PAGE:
attempts to influence the passage or defeat of legislation by either house of the legislature, approval or disapproval of any legislation by the Governor, or the adoption or rejection of any rule or regulation having the force and effect of law, or the outcome of any ratemaking proceeding in a state agency.

 N.Y.Leg. Law § 3(b).

 Every lobbyist must file an annual statement of registration that includes the name and address of the lobbyist, the lobby for which the lobbyist is retained, employed or designated, a copy of any agreement if written, or a statement of the terms of the retainer, employment or designation, a description of the subjects of the lobbying, and the agencies that will be lobbied. If the lobbyist is retained by more than one lobby a separate statement for each lobby must be submitted. N.Y.Leg. Law § 5.

 Lobbyists are required to file quarterly and annual reports with the Commission. A lobbyist who receives or incurs at least $ 1,000 of reportable expenditures in a year must register and file the first periodic report by the fifteenth day after the reporting period on which the cumulative total expended for lobby reaches $ 1,000. N.Y.Leg.Law § 8(a)(1). Thereafter, a quarterly report must be filed if the lobbyist receives, expends or incurs at least $ 250 for the purposes of lobbying during the quarter. N.Y.Leg.Law § 8(a)(2). The annual reports are to cumulate information provided in periodic reports, or are to provide equivalent information if periodic reports are not required. N.Y.Leg.Law § 10(b)-(d).

 Expenses under $ 50 are detailed in the aggregate. Expenses over $ 50 must be reported separately and detailed as to who paid and for what purpose, and must be substantiated by receipts. The term "expenses" does not include the personal sustenance, lodging or travel disbursements of the lobbyist, or expenses under $ 500 for one calendar year incurred for printing or other means of reproduction. N.Y.Leg.Law § 8(b)(5).

 The law does not apply to persons engaged in the drafting of legislation, rules, regulations, or rates; or to advising clients and rendering opinions on proposed legislation, rules, regulations or rates, where such professional services are not otherwise connected with legislative or executive action on such legislative or administrative action or rules, regulations or rates. N.Y.Leg.Law § 12(a)(1). The State of New York, including its officers, employees, counsels, or agents, when acting in their official capacity are also exempt from the law. N.Y.Leg.Law § 12(a)(2). The media, and the owners and employees of the media are exempt provided that their activities are limited to the publication or broadcast of news items, editorials, and paid advertisements in connection with proposed legislation, rules, regulations and rates. N.Y.Leg.Law § 12(a)(3). Persons appearing before legislative committees, open meetings, or public meetings are also excluded from compliance. N.Y.Leg.Law § 12(a)(4).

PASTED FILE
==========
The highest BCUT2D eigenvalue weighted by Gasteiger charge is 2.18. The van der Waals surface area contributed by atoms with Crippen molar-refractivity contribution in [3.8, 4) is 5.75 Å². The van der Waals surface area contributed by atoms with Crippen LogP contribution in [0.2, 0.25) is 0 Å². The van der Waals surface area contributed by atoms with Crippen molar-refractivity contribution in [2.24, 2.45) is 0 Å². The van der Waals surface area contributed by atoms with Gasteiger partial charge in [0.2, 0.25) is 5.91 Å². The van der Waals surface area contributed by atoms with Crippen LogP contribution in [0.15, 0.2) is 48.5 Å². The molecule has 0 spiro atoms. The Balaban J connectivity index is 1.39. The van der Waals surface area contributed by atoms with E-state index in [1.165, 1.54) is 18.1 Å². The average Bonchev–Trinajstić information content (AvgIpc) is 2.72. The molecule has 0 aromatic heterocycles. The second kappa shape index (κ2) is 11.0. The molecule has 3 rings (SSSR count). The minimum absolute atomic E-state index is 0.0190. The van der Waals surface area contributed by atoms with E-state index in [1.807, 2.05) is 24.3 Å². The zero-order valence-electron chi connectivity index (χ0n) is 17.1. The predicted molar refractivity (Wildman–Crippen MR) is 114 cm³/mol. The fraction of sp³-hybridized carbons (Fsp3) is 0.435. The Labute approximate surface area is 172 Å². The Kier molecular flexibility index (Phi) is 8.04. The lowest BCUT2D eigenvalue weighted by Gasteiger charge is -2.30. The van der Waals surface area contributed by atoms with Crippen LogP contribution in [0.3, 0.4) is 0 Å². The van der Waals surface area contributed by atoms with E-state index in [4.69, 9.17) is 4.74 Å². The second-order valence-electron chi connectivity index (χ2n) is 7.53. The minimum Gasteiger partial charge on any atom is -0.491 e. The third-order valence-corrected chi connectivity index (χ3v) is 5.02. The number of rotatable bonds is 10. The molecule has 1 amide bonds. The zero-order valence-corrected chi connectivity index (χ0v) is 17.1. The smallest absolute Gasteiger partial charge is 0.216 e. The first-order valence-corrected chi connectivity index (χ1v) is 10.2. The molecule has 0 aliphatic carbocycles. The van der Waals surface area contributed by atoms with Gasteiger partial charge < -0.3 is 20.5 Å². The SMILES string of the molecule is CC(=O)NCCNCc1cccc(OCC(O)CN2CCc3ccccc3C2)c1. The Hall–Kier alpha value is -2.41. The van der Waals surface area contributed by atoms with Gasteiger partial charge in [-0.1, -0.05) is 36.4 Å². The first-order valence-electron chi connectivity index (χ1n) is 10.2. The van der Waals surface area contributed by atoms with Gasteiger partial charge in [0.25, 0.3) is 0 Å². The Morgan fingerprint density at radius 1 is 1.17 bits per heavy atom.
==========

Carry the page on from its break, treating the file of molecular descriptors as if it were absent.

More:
Provision is made for both civil and criminal penalties for a wilful violation of the law. N.Y.Leg.Law § 13(a), (b). All statements or reports filed under the act are made under the penalty of perjury. N.Y.Leg.Law § 14(a). Upon receipt of notice from the Commission that a person or entity has failed to file a required report, the Attorney General or other appropriate authority "shall take such action as he deems appropriate to secure compliance...." N.Y.Leg.Law § 14(b)(3).

 Plaintiffs challenge this legislation on the grounds that it is an overbroad restriction of their First Amendment rights of freedom of speech, petition and association, that it is void for vagueness, and that it denies equal protection under the First and Fourteenth Amendments.



 The defendants have moved to dismiss the complaint under Rule 12(b)(6), for failure to state a claim upon which relief can be granted. A Rule 12(b)(6) motion tests the legal sufficiency, as opposed to the factual basis of a claim. Lowenschuss v. Kane, 520 F.2d 255, 262 (2d Cir. 1975); Oneida Indian Nation of New York v. State of New York, 520 F. Supp. 1278, 1308 (N.D.N.Y.1981). See also, Wright & Miller, Federal Practice and Procedure: Civil, § 1356; 2 A Moore's Federal Practice, P 12.08. The issue in this motion, then, is not whether the plaintiffs will prevail on the merits of their claim, but rather whether plaintiffs are entitled to offer evidence in support of their claim. Scheuer v. Rhodes, 416 U.S. 232, 94 S. Ct. 1683, 40 L. Ed. 2d 90 (1974); Conley v. Gibson, 355 U.S. 41, 78 S. Ct. 99, 2 L. Ed. 2d 80 (1957); Clay v. Martin, 509 F.2d 109 (2d Cir. 1975). See also Wright & Miller, supra. The Court is required to accept the plaintiffs' factual allegations as true. Scheuer v. Rhodes, supra, 416 U.S. at 236, 94 S. Ct. at 1686; Conley v. Gibson, supra, 355 U.S. at 45-46, 78 S. Ct. at 106; Oneida Indian Nation of New York v. State of New York, supra at 1308.